Kidney Stone Causes

  • Medical Author:
    Melissa Conrad Stöppler, MD

    Melissa Conrad Stöppler, MD, is a U.S. board-certified Anatomic Pathologist with subspecialty training in the fields of Experimental and Molecular Pathology. Dr. Stöppler's educational background includes a BA with Highest Distinction from the University of Virginia and an MD from the University of North Carolina. She completed residency training in Anatomic Pathology at Georgetown University followed by subspecialty fellowship training in molecular diagnostics and experimental pathology.

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What are kidney stones?

Kidney stones develop either when there is too little urine volume or when the concentration of certain substances (known stone-forming substances) increases in the urine. Calcium oxalate and calcium phosphate are the two most common kinds of kidney stones. Kidney stones are more common in men than in women. About 11% of men and 6% of women in the US will get stones of the urinary tract at some point in life.

Dehydration

Dehydration, either from inadequate fluid intake or excessive sweating (such as exercising in hot weather) is the major cause of kidney stones, since this reduces the volume of urine.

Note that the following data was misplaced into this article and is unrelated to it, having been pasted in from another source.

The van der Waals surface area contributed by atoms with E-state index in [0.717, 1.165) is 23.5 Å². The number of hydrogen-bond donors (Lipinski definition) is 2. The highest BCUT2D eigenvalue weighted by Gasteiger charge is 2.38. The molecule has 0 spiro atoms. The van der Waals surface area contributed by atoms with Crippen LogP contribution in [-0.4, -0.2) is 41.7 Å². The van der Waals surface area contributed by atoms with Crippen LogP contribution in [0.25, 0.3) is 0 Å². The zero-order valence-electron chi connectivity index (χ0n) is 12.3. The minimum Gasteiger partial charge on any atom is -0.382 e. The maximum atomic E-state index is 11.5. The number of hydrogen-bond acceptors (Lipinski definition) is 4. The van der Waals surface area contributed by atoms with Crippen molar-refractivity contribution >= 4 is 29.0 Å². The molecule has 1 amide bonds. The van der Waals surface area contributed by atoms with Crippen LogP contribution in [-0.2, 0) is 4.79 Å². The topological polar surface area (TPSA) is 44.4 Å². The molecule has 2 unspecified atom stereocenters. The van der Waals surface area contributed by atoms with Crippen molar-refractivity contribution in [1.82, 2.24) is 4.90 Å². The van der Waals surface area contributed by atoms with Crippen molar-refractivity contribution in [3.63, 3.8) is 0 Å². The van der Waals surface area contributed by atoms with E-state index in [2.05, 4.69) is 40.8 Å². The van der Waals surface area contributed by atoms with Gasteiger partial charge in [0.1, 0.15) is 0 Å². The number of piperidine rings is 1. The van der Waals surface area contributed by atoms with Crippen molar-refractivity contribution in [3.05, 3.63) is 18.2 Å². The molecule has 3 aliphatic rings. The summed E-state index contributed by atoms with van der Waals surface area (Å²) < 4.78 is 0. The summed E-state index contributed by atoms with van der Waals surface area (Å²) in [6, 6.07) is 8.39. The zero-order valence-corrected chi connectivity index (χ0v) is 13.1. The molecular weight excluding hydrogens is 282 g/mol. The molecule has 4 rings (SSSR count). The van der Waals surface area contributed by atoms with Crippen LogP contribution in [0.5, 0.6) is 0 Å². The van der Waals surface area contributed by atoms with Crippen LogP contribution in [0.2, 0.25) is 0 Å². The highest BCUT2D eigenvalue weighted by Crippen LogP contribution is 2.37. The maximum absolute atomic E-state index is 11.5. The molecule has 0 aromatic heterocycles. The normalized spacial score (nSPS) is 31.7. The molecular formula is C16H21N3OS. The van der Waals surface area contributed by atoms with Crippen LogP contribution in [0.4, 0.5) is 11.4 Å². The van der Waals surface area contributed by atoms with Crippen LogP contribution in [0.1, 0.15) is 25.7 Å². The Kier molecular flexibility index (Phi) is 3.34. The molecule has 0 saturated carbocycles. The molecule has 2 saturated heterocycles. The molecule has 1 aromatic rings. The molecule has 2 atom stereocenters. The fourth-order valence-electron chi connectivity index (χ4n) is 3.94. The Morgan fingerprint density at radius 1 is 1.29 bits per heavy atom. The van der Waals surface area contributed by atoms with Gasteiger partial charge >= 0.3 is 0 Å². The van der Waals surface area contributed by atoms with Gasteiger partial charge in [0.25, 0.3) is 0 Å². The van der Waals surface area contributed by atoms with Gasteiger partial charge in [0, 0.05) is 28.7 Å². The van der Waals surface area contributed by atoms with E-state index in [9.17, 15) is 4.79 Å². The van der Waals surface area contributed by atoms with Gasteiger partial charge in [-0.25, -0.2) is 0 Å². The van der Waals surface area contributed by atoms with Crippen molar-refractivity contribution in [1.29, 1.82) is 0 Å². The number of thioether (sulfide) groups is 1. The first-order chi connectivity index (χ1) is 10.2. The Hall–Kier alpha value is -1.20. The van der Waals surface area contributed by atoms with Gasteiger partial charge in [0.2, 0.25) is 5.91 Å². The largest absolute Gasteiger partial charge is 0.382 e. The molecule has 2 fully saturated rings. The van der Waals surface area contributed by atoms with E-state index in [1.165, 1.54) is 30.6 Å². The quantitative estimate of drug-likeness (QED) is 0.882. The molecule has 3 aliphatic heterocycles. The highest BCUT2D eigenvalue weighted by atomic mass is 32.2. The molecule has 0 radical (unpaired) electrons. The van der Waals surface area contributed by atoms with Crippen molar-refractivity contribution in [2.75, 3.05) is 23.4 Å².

Diet

Certain dietary factors are linked to an increased risk of kidney stones. People who consume high levels of animal protein, sugar, and salt are at increased risk. Taking excessive amounts of vitamin D supplements can be associated with kidney stones. Consuming too little calcium can alter the balance of calcium and oxalate in the body and may lead to the development of oxalate stones.

Medical Conditions

A number of medical conditions can alter the body's metabolic states and cause a tendency to form kidney stones. Among these conditions associated with increased risk of kidney stones are gout, inflammatory bowel disease, intestinal bypass or ostomy surgery, hyperparathyroidism, some kidney diseases, and an inherited tendency to excrete too much calcium into the urine. Some medications can also raise the risk for getting kidney stones.

Infections

Struvite stones, or infection stones, are a type of kidney stone that occurs in association with urinary tract infections.

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Medically reviewed by Michael Wolff, MD; American Board of Urology

REFERENCES:

National Kidney and Urologic Diseases. Kidney Stones in Adults.

MedscapeReference.com. Nephrolithiasis.


Quick GuideKidney Stones: Symptoms, Causes, and Treatment

Kidney Stones: Symptoms, Causes, and Treatment

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Reviewed on 3/2/2017

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